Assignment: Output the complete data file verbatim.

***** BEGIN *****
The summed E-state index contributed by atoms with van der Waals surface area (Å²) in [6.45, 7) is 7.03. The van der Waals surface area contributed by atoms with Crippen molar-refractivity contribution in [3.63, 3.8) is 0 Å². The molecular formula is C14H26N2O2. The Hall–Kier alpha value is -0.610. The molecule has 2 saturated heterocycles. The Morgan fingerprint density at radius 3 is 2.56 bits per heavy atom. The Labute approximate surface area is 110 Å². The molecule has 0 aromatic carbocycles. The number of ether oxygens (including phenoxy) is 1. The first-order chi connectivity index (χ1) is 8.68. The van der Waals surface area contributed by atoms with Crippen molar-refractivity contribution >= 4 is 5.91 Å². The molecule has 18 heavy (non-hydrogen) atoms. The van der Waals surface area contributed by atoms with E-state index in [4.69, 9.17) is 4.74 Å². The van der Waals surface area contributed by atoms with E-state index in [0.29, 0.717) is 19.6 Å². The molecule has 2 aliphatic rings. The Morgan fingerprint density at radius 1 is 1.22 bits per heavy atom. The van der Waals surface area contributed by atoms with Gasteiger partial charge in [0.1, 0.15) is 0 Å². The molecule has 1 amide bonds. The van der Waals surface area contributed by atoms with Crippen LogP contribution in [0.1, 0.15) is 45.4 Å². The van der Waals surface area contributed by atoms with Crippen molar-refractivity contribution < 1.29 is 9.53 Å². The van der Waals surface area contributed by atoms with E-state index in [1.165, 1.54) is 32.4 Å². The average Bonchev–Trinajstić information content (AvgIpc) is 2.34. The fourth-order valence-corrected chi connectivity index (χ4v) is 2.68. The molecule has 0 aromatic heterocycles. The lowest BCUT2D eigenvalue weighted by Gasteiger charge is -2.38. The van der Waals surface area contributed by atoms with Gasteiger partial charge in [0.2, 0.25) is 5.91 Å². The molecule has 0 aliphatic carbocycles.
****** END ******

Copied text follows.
The summed E-state index contributed by atoms with van der Waals surface area (Å²) in [6.45, 7) is 7.03. The van der Waals surface area contributed by atoms with Crippen molar-refractivity contribution in [3.63, 3.8) is 0 Å². The molecular formula is C14H26N2O2. The Hall–Kier alpha value is -0.610. The molecule has 2 saturated heterocycles. The Morgan fingerprint density at radius 3 is 2.56 bits per heavy atom. The Labute approximate surface area is 110 Å². The molecule has 0 aromatic carbocycles. The number of ether oxygens (including phenoxy) is 1. The first-order chi connectivity index (χ1) is 8.68. The van der Waals surface area contributed by atoms with Crippen molar-refractivity contribution >= 4 is 5.91 Å². The molecule has 18 heavy (non-hydrogen) atoms. The van der Waals surface area contributed by atoms with E-state index in [4.69, 9.17) is 4.74 Å². The van der Waals surface area contributed by atoms with E-state index in [0.29, 0.717) is 19.6 Å². The molecule has 2 aliphatic rings. The Morgan fingerprint density at radius 1 is 1.22 bits per heavy atom. The van der Waals surface area contributed by atoms with Gasteiger partial charge in [0.1, 0.15) is 0 Å². The molecule has 1 amide bonds. The van der Waals surface area contributed by atoms with Crippen LogP contribution in [0.1, 0.15) is 45.4 Å². The van der Waals surface area contributed by atoms with Crippen molar-refractivity contribution < 1.29 is 9.53 Å². The van der Waals surface area contributed by atoms with E-state index in [1.165, 1.54) is 32.4 Å². The average Bonchev–Trinajstić information content (AvgIpc) is 2.34. The fourth-order valence-corrected chi connectivity index (χ4v) is 2.68. The molecule has 0 aromatic heterocycles. The lowest BCUT2D eigenvalue weighted by Gasteiger charge is -2.38. The van der Waals surface area contributed by atoms with Gasteiger partial charge in [0.2, 0.25) is 5.91 Å². The molecule has 0 aliphatic carbocycles.